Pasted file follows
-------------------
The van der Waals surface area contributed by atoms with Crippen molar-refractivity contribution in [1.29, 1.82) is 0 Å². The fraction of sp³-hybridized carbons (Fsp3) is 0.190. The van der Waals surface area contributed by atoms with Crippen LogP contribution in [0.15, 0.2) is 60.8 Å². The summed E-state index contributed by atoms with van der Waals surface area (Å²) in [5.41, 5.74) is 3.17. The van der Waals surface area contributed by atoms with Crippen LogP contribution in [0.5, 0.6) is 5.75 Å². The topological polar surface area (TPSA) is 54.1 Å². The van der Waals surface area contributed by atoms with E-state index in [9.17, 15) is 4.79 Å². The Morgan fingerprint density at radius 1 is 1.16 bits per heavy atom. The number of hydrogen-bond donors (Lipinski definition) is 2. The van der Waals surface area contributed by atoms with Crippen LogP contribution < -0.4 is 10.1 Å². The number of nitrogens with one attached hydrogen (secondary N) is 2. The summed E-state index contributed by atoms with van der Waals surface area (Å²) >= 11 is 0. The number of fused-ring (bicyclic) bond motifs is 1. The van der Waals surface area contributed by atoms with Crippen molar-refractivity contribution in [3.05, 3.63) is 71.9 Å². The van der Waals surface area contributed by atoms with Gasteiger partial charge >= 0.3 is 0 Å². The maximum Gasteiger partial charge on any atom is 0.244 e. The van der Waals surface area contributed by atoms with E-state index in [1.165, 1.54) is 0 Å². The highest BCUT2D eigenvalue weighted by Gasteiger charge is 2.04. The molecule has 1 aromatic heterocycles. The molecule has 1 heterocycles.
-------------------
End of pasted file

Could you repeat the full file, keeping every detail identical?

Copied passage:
The van der Waals surface area contributed by atoms with Crippen molar-refractivity contribution in [1.29, 1.82) is 0 Å². The fraction of sp³-hybridized carbons (Fsp3) is 0.190. The van der Waals surface area contributed by atoms with Crippen LogP contribution in [0.15, 0.2) is 60.8 Å². The summed E-state index contributed by atoms with van der Waals surface area (Å²) in [5.41, 5.74) is 3.17. The van der Waals surface area contributed by atoms with Crippen LogP contribution in [0.5, 0.6) is 5.75 Å². The topological polar surface area (TPSA) is 54.1 Å². The van der Waals surface area contributed by atoms with E-state index in [9.17, 15) is 4.79 Å². The Morgan fingerprint density at radius 1 is 1.16 bits per heavy atom. The number of hydrogen-bond donors (Lipinski definition) is 2. The van der Waals surface area contributed by atoms with Crippen LogP contribution < -0.4 is 10.1 Å². The number of nitrogens with one attached hydrogen (secondary N) is 2. The summed E-state index contributed by atoms with van der Waals surface area (Å²) >= 11 is 0. The number of fused-ring (bicyclic) bond motifs is 1. The van der Waals surface area contributed by atoms with Crippen molar-refractivity contribution in [3.05, 3.63) is 71.9 Å². The van der Waals surface area contributed by atoms with Gasteiger partial charge >= 0.3 is 0 Å². The maximum Gasteiger partial charge on any atom is 0.244 e. The van der Waals surface area contributed by atoms with E-state index in [1.165, 1.54) is 0 Å². The highest BCUT2D eigenvalue weighted by Gasteiger charge is 2.04. The molecule has 1 aromatic heterocycles. The molecule has 1 heterocycles.